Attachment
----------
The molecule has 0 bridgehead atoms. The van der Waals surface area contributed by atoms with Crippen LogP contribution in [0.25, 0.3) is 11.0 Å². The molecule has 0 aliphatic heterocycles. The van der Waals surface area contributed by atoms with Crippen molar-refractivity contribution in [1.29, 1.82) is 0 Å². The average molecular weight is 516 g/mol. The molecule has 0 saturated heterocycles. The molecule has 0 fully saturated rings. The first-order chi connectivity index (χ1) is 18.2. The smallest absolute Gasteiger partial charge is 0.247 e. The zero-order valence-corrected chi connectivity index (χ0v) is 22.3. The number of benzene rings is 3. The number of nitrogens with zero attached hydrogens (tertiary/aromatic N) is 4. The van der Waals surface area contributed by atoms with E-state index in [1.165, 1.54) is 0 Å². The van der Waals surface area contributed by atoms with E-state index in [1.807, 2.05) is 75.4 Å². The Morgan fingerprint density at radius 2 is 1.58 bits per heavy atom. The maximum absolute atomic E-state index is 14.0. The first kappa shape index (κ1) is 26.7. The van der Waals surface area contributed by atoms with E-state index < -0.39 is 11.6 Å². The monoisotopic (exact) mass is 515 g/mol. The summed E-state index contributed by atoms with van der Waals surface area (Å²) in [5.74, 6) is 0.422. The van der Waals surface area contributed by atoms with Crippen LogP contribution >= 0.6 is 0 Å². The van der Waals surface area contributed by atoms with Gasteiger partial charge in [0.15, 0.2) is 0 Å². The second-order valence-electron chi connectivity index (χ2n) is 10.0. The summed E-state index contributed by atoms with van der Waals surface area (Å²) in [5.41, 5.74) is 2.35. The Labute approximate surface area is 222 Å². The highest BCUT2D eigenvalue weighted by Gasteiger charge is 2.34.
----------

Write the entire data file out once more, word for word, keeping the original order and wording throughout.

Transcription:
The molecule has 0 bridgehead atoms. The van der Waals surface area contributed by atoms with Crippen LogP contribution in [0.25, 0.3) is 11.0 Å². The molecule has 0 aliphatic heterocycles. The van der Waals surface area contributed by atoms with Crippen molar-refractivity contribution in [1.29, 1.82) is 0 Å². The average molecular weight is 516 g/mol. The molecule has 0 saturated heterocycles. The molecule has 0 fully saturated rings. The first-order chi connectivity index (χ1) is 18.2. The smallest absolute Gasteiger partial charge is 0.247 e. The zero-order valence-corrected chi connectivity index (χ0v) is 22.3. The number of benzene rings is 3. The number of nitrogens with zero attached hydrogens (tertiary/aromatic N) is 4. The van der Waals surface area contributed by atoms with E-state index in [1.165, 1.54) is 0 Å². The van der Waals surface area contributed by atoms with E-state index in [1.807, 2.05) is 75.4 Å². The Morgan fingerprint density at radius 2 is 1.58 bits per heavy atom. The maximum absolute atomic E-state index is 14.0. The first kappa shape index (κ1) is 26.7. The van der Waals surface area contributed by atoms with E-state index < -0.39 is 11.6 Å². The monoisotopic (exact) mass is 515 g/mol. The summed E-state index contributed by atoms with van der Waals surface area (Å²) in [5.74, 6) is 0.422. The van der Waals surface area contributed by atoms with Crippen LogP contribution >= 0.6 is 0 Å². The van der Waals surface area contributed by atoms with Gasteiger partial charge in [0.15, 0.2) is 0 Å². The second-order valence-electron chi connectivity index (χ2n) is 10.0. The summed E-state index contributed by atoms with van der Waals surface area (Å²) in [5.41, 5.74) is 2.35. The Labute approximate surface area is 222 Å². The highest BCUT2D eigenvalue weighted by Gasteiger charge is 2.34.